Tragedies Reflect Patterns in School Violence

Last Updated: October 29, 2013

This article appeared in the October 2013 Rural Policy Matters.

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The school shooting in Sparks, Nevada bears many of the hallmarks of mass event school violence in the U.S.: a very young shooter, a teacher whose heroic actions helped protect nearby students, and easy access by the shooter to a gun.

The 12-year-old Sparks Middle School student wounded two classmates and killed teacher Mike Landsberry before fatally shooting himself. Landsberry had tried to persuade the boy to put the gun down enabling many nearby students to run to safety.

In the fraught aftermath of such events, it is difficult to determine whether the student had experienced bullying or other social difficulties at school. Some reports indicate he was shouting things like: “Why are you laughing at me?” Evidence available at this time does not seem to suggest the boy sought out individual victims.

Many districts across the country, including Wahoe County Schools where Sparks Middle is located, have implemented anti-bullying programs. These programs have emerged, in part, in response to a widely held idea that some school shooters are reacting to personal experiences of bullying, sometimes associated with a culture of bullying in the school.

Specific events at Sparks Middle School underscore the challenges of addressing the problem, especially for young adolescents. Authorities are looking into an anti-bullying video reportedly shown at the school earlier this month. The video is said to depict a bullied student threatening others with a gun.

The murder of Colleen Ritzer, who taught at Danvers High School in Massachusetts, reflects a more common form of deadly school violence: an incident in which one or two people are killed in an act that is not part of a mass violence attack.

Authorities, citing video surveillance and other evidence, have charged a 14-year-old student in the stabbing death. The 9th grader has pleaded not guilty. Ritzer had provided after-school tutoring to the student on the day of the murder.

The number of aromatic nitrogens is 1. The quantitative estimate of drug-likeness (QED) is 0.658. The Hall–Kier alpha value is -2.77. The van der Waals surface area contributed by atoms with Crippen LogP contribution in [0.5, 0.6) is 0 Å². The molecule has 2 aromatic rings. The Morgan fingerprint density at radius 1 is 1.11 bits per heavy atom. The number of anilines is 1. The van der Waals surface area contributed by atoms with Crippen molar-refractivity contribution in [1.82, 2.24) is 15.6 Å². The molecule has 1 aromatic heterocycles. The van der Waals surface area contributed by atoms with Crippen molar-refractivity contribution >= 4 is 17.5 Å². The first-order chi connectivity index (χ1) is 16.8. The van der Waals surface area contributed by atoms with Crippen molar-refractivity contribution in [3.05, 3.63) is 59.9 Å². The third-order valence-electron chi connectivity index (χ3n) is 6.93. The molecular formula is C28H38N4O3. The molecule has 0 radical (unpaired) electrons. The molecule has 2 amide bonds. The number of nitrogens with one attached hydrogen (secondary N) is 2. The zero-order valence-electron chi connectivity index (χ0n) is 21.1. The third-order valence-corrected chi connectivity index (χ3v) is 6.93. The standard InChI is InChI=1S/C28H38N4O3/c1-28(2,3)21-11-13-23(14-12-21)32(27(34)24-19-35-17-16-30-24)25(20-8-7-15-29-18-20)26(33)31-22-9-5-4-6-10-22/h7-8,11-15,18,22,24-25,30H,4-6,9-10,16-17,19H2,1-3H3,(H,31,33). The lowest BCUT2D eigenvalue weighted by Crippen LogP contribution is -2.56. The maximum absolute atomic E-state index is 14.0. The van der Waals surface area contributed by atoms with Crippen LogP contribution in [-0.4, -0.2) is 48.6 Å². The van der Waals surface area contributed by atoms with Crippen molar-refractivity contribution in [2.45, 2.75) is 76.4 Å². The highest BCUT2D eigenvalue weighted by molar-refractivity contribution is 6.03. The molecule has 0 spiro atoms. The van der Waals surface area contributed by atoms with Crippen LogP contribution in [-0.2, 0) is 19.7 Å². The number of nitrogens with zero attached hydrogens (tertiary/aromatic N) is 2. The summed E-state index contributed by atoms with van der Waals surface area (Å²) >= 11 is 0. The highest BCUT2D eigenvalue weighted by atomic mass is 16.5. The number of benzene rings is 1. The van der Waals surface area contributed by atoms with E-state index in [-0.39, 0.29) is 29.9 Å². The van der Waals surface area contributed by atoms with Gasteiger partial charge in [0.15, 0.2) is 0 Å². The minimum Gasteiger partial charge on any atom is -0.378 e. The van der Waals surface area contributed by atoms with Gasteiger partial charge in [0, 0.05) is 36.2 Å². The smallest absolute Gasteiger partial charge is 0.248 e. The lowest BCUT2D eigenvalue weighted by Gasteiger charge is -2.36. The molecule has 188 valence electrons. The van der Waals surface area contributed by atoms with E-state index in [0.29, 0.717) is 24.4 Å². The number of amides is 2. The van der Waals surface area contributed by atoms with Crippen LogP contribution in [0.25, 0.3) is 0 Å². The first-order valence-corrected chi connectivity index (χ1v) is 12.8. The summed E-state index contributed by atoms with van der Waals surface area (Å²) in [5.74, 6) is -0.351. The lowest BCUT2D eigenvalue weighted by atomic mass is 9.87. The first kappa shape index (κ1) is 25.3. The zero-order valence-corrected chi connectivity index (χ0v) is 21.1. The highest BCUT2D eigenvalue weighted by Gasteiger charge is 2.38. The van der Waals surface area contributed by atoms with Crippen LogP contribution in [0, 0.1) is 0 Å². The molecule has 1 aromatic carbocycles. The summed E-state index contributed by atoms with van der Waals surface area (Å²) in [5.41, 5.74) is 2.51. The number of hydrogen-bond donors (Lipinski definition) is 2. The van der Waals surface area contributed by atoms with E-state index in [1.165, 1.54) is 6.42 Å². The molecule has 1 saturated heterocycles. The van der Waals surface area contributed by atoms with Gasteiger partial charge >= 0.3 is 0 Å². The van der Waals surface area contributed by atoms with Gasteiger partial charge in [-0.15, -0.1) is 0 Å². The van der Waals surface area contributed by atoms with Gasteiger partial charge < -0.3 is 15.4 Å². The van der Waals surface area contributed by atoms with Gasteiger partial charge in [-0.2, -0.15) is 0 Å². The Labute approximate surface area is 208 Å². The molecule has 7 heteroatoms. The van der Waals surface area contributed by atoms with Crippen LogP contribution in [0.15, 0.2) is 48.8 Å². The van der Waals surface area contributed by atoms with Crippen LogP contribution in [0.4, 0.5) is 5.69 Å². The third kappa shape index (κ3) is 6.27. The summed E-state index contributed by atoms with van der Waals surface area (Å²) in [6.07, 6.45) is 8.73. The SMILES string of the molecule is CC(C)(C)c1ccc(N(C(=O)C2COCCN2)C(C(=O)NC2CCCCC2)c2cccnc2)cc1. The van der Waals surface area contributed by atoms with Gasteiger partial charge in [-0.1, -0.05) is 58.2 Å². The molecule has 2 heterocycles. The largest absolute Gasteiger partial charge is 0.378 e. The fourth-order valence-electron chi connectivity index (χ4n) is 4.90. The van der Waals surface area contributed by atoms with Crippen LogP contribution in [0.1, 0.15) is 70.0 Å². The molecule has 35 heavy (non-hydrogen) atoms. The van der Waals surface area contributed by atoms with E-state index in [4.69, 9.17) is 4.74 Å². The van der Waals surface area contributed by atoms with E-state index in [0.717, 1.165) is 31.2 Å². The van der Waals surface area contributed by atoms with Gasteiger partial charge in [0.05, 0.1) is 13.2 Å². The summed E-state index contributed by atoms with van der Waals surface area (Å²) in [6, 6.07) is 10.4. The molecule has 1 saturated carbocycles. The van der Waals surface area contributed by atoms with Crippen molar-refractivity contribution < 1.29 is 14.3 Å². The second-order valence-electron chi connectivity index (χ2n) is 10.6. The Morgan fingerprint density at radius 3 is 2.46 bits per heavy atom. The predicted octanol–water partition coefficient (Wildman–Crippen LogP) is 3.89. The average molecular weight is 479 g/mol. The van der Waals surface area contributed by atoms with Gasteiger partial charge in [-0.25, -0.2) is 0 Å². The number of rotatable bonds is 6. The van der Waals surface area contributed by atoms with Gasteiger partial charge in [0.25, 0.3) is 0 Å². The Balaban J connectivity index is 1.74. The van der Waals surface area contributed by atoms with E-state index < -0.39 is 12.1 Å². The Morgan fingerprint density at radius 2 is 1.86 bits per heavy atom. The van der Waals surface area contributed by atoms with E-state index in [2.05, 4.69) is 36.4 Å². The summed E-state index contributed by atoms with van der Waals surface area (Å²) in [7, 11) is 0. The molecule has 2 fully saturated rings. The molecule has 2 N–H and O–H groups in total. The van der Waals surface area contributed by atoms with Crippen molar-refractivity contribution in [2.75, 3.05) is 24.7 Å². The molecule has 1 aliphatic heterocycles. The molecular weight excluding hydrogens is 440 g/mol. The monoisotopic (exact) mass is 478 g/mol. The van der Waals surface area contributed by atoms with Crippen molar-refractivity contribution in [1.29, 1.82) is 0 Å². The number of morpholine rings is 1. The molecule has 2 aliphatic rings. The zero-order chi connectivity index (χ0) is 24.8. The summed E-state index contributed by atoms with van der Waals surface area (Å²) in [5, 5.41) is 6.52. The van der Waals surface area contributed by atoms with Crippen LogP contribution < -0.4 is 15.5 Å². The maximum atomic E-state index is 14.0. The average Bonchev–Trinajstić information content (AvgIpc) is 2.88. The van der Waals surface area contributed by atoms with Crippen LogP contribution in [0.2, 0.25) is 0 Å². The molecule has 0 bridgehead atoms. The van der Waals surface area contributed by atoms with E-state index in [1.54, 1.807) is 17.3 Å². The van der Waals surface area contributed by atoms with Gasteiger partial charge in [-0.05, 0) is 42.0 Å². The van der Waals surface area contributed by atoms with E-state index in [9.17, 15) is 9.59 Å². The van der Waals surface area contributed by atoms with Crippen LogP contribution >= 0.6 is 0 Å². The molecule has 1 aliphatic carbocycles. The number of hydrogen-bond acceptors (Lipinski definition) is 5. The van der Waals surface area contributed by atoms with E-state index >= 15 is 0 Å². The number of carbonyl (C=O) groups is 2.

At the time of this article, there were no reports of serious mental health issues, misconduct, or family difficulties for either student.

Patterns in deadly school violence

The tragedies in Sparks and Danvers are the latest incidents in a history of deadly violence in U.S. schools. In March, the Rural Trust released the report, Violence in U.S. K–12 Schools, 1974–2013: Patterns in Deadly Incidents and Mass Threat, which explores 800 incidents. (Download the pdf here.)

The report found 80 incidents it defines as “mass violence events.” Those incidents had three or more victims (injuries, deaths, suicide); or, the incident targeted victims randomly, had the potential to kill or inflict serious harm on multiple victims, and injured at least one person. The Sparks tragedy is the 81st incident of mass event violence. Those incidents have now claimed 157 lives.

The report found that most perpetrators of mass event violence in schools were students (56%), with 6% of perpetrators aged 13 or younger. (Age was unreported in another 14% of incidents.) Guns accounted for 99% of deaths in these incidents. Known histories of mental health problems and/or experiences of bullying or abuse among perpetrators indicate these issues were a factor in some, but not all, of the incidents.

Mass event violence, however, accounts for only about 25% of violent deaths in school. Violence in U.S. K–12 Schools found that nearly three times as many people, some 450 individuals, died in incidents the report defines as “single events.” These incidents include suicides and homicides that targeted one or two individuals and occurred during school hours on campus, buses, or at school events. Incidents in which one person dies at school are more difficult to track in media accounts than are mass violence incidents and are likely undercounted in the report.

Students and teens were the most common perpetrators (77%) in “single event” incidents in schools, with 33% of perpetrators aged 15 or younger. Stabbings accounted for 20% of deaths; gunshots accounted for 68%, and beatings accounted for 12%.

In August, a 20-year-old opened fire on a suburban Atlanta (Decatur) elementary school, prompting police fire in response. No one was injured after a school staff member talked the shooter into putting down his gun.

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Sparks, Nevada

Danvers, Massachusetts

Taft, California

Decatur, Georgia


Read more from the October 2013 Rural Policy Matters.